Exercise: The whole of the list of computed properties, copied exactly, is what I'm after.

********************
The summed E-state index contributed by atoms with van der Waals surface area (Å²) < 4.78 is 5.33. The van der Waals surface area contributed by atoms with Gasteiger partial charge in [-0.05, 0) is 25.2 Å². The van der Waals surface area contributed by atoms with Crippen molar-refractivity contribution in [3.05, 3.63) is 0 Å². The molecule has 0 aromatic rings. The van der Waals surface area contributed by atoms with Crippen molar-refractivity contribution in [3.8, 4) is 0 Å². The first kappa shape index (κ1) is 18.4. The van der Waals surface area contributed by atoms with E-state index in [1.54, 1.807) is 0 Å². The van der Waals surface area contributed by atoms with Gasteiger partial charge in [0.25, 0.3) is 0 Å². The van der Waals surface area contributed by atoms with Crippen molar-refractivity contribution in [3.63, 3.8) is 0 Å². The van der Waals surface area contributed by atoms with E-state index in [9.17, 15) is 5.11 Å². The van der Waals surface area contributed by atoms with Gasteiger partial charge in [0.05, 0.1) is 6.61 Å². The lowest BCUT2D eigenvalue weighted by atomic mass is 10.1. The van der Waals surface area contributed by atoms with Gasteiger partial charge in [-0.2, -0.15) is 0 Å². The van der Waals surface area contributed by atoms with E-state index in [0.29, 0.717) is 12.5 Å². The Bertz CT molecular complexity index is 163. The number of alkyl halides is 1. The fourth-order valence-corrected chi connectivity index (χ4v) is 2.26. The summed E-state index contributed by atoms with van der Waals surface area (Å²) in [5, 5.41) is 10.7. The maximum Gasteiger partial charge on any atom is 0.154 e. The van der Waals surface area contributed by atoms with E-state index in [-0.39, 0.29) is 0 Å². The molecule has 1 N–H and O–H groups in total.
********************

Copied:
The summed E-state index contributed by atoms with van der Waals surface area (Å²) < 4.78 is 5.33. The van der Waals surface area contributed by atoms with Gasteiger partial charge in [-0.05, 0) is 25.2 Å². The van der Waals surface area contributed by atoms with Crippen molar-refractivity contribution in [3.05, 3.63) is 0 Å². The molecule has 0 aromatic rings. The van der Waals surface area contributed by atoms with Crippen molar-refractivity contribution in [3.8, 4) is 0 Å². The first kappa shape index (κ1) is 18.4. The van der Waals surface area contributed by atoms with E-state index in [1.54, 1.807) is 0 Å². The van der Waals surface area contributed by atoms with Gasteiger partial charge in [0.25, 0.3) is 0 Å². The van der Waals surface area contributed by atoms with Crippen molar-refractivity contribution in [3.63, 3.8) is 0 Å². The van der Waals surface area contributed by atoms with E-state index in [9.17, 15) is 5.11 Å². The van der Waals surface area contributed by atoms with Gasteiger partial charge in [0.05, 0.1) is 6.61 Å². The lowest BCUT2D eigenvalue weighted by atomic mass is 10.1. The van der Waals surface area contributed by atoms with Gasteiger partial charge in [-0.2, -0.15) is 0 Å². The van der Waals surface area contributed by atoms with E-state index in [0.29, 0.717) is 12.5 Å². The Bertz CT molecular complexity index is 163. The number of alkyl halides is 1. The fourth-order valence-corrected chi connectivity index (χ4v) is 2.26. The summed E-state index contributed by atoms with van der Waals surface area (Å²) in [5, 5.41) is 10.7. The maximum Gasteiger partial charge on any atom is 0.154 e. The van der Waals surface area contributed by atoms with E-state index in [-0.39, 0.29) is 0 Å². The molecule has 1 N–H and O–H groups in total.